It wasn’t raining when Noah built the ark … and there weren’t protests when the College of Agricultural and Environmental Sciences began restructuring its budget.
But there is a financial crisis presently – and because it began preparing for an economic hit more than a year ago – CA&ES was well prepared.
“We began our consultation with faculty about how to prepare for the cuts probably sooner than others did, in part because we have experienced significant budget cuts in our college before,” said Neal Van Alfen, dean of CA&ES.
CA&ES took a 15 percent overall cut to their budget about six years ago when the state made cuts targeting agricultural research and cooperative extension. The college had to downsize their faculty by about 50 full-time employees as a result, said Jim McDonald, executive associate dean of CA&ES.
To combat the problem this time around, Van Alfen created the Academic Prioritization Committee, chaired by former nutrition professor M.R.C. Greenwood. The APC released a report this summer that advised the closure of three departments – Textiles and Clothing, Nematology and Environmental Design – and a redistribution of faculty.
“We have a lot of departments that have become small over the past few years and they cannot keep sustaining with small faculty sizes,” McDonald said. “They get so small that they can’t function and we want to build around robust departments.”
Van Alfen said tough choices are made in order for CA&ES to retain its prestige and excellence.
“We’re considered the best in the world at what we do, and with that kind of pre-eminence, you just can’t keep that quality by cutting across the board,” Van Alfen said.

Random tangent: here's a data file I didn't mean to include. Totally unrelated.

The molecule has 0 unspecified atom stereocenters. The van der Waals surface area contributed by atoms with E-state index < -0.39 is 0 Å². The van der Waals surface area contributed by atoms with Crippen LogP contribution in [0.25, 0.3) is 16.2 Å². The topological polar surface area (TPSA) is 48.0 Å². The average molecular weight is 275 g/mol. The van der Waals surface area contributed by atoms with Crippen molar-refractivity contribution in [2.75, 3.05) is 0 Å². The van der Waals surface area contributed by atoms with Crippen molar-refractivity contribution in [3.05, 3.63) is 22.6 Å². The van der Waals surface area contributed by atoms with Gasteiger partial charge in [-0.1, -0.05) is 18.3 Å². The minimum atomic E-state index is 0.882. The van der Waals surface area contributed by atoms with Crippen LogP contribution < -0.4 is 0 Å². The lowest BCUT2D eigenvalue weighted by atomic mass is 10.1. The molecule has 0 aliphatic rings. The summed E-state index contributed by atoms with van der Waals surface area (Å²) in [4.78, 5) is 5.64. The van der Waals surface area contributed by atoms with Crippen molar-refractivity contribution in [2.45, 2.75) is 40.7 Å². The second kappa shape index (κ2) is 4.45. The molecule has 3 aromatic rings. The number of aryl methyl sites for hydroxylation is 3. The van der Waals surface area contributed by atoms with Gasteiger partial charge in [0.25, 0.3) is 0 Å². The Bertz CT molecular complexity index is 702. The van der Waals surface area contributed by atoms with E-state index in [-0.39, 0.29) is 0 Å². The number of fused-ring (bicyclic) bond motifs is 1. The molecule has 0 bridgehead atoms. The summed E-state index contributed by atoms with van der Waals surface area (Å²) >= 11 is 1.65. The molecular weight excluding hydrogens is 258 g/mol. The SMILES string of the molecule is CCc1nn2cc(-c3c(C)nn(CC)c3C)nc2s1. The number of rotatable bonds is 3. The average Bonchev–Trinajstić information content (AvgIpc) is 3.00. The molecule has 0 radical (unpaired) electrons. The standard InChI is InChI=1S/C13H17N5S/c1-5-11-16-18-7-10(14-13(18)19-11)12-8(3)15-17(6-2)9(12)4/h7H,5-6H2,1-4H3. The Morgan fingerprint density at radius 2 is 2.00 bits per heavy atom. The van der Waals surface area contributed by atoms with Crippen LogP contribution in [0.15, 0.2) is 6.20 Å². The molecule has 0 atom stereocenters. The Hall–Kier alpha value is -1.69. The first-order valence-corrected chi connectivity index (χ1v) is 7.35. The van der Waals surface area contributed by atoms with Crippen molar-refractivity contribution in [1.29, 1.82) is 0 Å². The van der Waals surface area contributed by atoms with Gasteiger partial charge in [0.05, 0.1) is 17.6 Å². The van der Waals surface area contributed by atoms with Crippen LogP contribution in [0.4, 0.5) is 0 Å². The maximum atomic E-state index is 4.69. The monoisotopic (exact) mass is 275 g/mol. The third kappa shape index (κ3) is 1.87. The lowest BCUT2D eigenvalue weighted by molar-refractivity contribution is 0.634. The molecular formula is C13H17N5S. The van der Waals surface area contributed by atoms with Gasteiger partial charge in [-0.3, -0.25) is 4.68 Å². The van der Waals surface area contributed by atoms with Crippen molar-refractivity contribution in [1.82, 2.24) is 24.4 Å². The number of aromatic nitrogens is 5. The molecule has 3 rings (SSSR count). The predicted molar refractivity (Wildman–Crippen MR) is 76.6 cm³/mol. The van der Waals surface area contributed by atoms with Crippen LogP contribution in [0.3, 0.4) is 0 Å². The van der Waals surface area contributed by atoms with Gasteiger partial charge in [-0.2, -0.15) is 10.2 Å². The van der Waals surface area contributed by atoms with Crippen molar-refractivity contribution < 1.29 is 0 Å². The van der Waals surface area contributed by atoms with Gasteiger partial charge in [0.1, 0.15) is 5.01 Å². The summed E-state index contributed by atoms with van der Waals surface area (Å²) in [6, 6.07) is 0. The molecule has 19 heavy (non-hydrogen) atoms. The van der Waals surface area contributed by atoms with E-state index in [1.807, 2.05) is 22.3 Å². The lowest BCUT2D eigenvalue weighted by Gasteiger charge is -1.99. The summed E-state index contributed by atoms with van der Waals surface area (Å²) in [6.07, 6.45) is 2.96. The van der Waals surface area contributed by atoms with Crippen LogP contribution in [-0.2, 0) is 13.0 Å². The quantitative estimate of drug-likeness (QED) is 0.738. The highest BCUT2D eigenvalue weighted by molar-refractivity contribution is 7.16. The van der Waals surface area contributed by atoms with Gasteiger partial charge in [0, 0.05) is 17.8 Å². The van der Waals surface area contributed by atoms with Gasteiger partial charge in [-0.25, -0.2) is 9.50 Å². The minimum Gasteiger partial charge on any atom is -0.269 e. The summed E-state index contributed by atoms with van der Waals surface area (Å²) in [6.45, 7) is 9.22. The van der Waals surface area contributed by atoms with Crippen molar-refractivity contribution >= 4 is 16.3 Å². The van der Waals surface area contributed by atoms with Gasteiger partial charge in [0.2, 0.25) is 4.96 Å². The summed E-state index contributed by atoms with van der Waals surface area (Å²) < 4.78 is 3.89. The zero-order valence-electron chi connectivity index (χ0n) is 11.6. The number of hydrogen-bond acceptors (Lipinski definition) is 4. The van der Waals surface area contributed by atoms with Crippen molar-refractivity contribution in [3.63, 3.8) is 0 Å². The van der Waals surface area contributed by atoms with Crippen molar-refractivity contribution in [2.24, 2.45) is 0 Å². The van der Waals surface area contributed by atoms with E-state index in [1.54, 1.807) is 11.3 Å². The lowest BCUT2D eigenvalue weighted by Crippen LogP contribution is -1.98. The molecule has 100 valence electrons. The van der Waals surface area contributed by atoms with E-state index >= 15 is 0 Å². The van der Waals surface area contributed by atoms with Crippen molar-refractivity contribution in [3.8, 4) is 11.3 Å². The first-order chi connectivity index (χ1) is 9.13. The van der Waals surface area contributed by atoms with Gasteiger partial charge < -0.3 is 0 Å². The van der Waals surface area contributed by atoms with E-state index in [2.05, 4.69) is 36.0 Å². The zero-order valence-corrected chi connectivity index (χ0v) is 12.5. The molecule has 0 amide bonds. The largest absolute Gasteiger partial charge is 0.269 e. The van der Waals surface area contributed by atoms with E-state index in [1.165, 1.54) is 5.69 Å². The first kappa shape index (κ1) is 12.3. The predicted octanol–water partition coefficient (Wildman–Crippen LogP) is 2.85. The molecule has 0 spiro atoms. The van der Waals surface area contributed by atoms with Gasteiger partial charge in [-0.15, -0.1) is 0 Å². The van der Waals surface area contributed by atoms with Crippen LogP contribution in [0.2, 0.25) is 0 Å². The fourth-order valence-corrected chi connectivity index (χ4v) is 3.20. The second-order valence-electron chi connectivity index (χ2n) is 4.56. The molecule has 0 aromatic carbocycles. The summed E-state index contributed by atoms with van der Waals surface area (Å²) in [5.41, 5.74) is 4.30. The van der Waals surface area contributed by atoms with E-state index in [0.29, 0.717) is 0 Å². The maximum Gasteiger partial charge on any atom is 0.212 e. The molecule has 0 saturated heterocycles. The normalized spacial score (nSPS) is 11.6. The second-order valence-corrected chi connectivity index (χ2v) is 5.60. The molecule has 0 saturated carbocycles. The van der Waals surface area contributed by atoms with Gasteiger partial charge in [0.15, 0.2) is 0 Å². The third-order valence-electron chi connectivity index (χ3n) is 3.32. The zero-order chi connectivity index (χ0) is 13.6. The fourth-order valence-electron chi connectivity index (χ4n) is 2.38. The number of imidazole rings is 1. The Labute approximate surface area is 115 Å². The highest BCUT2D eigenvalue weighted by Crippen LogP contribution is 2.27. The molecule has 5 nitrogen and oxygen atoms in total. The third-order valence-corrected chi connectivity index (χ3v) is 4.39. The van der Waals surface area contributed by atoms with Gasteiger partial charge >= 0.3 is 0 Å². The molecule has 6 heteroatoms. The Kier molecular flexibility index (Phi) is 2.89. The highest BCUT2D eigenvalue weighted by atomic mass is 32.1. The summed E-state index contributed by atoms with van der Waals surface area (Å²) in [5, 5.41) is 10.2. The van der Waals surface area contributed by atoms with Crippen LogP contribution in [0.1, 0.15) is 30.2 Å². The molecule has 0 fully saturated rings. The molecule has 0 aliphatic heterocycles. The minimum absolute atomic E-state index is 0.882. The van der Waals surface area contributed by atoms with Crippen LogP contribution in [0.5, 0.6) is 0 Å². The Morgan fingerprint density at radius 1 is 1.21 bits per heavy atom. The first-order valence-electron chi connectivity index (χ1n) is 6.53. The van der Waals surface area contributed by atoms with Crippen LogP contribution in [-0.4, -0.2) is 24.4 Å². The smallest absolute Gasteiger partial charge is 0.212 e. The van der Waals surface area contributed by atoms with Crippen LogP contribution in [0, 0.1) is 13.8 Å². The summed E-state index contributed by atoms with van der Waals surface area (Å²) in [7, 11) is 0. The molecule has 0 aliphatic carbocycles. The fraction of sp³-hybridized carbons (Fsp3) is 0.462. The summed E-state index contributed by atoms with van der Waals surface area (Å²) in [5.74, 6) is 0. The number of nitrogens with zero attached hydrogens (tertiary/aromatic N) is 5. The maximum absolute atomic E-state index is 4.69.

CA&ES’ proactive approach prompted Chancellor Linda Katehi to request that Van Alfen speak with the Council of Deans and Vice Chancellors to share his insight.
Van Alfen said it’s tough to give advice because each college is so different, but shared with them CA&ES’ year-long procedure that yielded the APC report and birthed two faculty working groups that will search for ways to restructure the college.
Recommendations for final cuts will come from teams led by Associate Deans Jan Hopmans and Mary Delany. The groups are looking into reorganizing departments within the college, and will report its findings to Van Alfen in February.
“We’re almost starting from scratch, getting information from all of the departments and faculty in terms of what ‘visionary’ research and teaching areas are in the college,” Hopmans said. “From that we’re starting to look at how we can develop research and teaching programs to fit within revisionary program areas.”
One challenge unique to CA&ES is its age demographic, Hopmans said. Only 25 percent of CA&ES’ faculty is under 50 – meaning 75 percent are expected to retire within the next 10 years.
“If we lose those [faculty] from some departments, that could decimate programs,” McDonald said of the potential consequences. “We’ve appointed committees to address that and determine which ones we would and wouldn’t replace positions in.”
Van Alfen said budget crises are times of opportunity for introspection and improvement.
“You have to accept the fact that if you’re going to remain very good, you can’t just keep slicing off, making horizontal cuts that take away faculty telephones and things,” he said. “We’re choosing to do fewer things, but to do them very well and be the best in the country at what we do.”
MIKE DORSEY can be reached at email@example.com.